Hill Street looks at the evolution of skateboarding culture in Ireland since the late 1980s and features, amongst others, the legendary skater Tony Hawk.
Film Ireland donned its helmet and did some varial kick flips with the film’s director JJ Rolfe.
What was your initial motivation behind making a documentary about the history of skateboarding in Dublin?
It started when I was working as a cinematographer with the producer of the film, Dave Leahy, on a couple of different short films that he was producing about 5 years ago. We talked about his idea for a film about Clive’s skate shop [Clive Rowen, the Dublin ‘Godfather of Skateboarding’] and it stayed with me. I wrote up a treatment and next thing I knew I was at a meeting where I was introduced as the director and it all kicked off.
What interested me was exploring a story about something that was very much counter culture at its origins and watching it become mainstream.
It was also interesting to me to have to employ a DIY approach to the making of the film that mimicked the skateboard movement itself
What was it about skateboarding at that particular time that made it a subculture in Dublin?
It’s something that we talk about a lot in the film. It is best summed up by some of the participants in that Dublin in the 1980s wasn’t a very friendly place for people who deviated from the percieved norm. Skating was undergoing something of a resurgence in the 1980s and so only existed in pockets around Dublin. What made a significant difference was the shop on Hill Street which coalesced the skaters as they found like-minded individuals
Can you tell us about how the film was funded?
At the begining of the project we were very much self financed and working on it in between other projects, which gave the shooting of it a slightly fragmented feel and certainly had Dave [Leahy] pulling his hair out. We completed the film to a 52-minute version that screened at the Jameson Dublin International Film Festival in 2012 and received a special mention. After that the Irish Film Board approached us with an interest in extending the film to a full cinematic length and offered us funding. That funding was extremely helpful to complete the project to the level that both Dave and I had originally wanted on a practical level but also the feedback from the board was very useful by way of a sounding board for ideas and their experience of the next stages was extremely helpful, they were great throughout.
After an initial cut of the film you then went and shot in LA. What was the reasoning behind that decision?
The visit of Tony Hawk to Dublin had been somewhat a seminal moment in the history of skateboarding in Ireland and it had always been a goal to include his memories of the trip in the final film. The completion funding from the Film Board made all of this possible. I also felt that the original cut of the film lacked a little context in the world scene and the trip to LA also allowed us to focus in on this – in the place that was the birthplace of skateboarding.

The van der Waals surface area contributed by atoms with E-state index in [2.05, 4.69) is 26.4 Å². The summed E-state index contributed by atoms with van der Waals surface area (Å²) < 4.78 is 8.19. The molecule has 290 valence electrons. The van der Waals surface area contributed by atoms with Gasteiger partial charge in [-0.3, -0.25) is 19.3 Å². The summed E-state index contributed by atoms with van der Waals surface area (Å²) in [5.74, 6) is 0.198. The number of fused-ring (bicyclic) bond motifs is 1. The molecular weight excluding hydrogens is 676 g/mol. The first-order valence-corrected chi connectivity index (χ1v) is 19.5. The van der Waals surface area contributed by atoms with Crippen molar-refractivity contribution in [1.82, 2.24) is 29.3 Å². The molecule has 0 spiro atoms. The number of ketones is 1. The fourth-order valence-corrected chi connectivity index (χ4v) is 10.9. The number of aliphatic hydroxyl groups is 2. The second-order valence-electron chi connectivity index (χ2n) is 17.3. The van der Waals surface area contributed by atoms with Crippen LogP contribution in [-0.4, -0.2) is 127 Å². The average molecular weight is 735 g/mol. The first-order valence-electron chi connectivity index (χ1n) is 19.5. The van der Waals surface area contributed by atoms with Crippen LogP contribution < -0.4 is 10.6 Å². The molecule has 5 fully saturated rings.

The film is made up of a lot of footage of the shop and skateboarding from the 80s and 90s. How did you go about sourcing that and where did the majority of it come from?
We were extremely lucky when we started work on Hill Street that the community accepted us and were really very helpful. There is some great archive in the finished film that is all thanks to those links and the good spirit of the few members of the scene that brought cameras with them and shot what was in front of them keeping them tucked away in shoeboxes for the future. It got to a point where on the day before the final picture lock Dave got a phone call from somebody telling them about an old VHS tape they’d found with footage from outside the shop on Hill Street and we made space for it in the final cut!
How did you get to interview Tony Hawk?
Getting the Tony Hawk interview was a long process but very worthwhile. Tony is one of the world’s most recognizable skaters and, with that, is extremely busy. He still skates but spends most of his time engaged in charity work nowadays and is rarely in the same country for very long, so nailing him down to a specific time and place was tough. Thankfully, on the day of the interview he was good enough to bring us down to his rather large office block where Hawk Enterprises is headquartered and gave up a large part of his day to sit down and talk to us. Having him as part of the film is certainly an honour and really gives it legitimacy on a world stage.
Hill Street opens in select cinemas on 23rd May and will be available to buy worldwide on DVD/VOD through a dedicated website www.hillstreetdocumentary.com and via iTunes from 2nd June.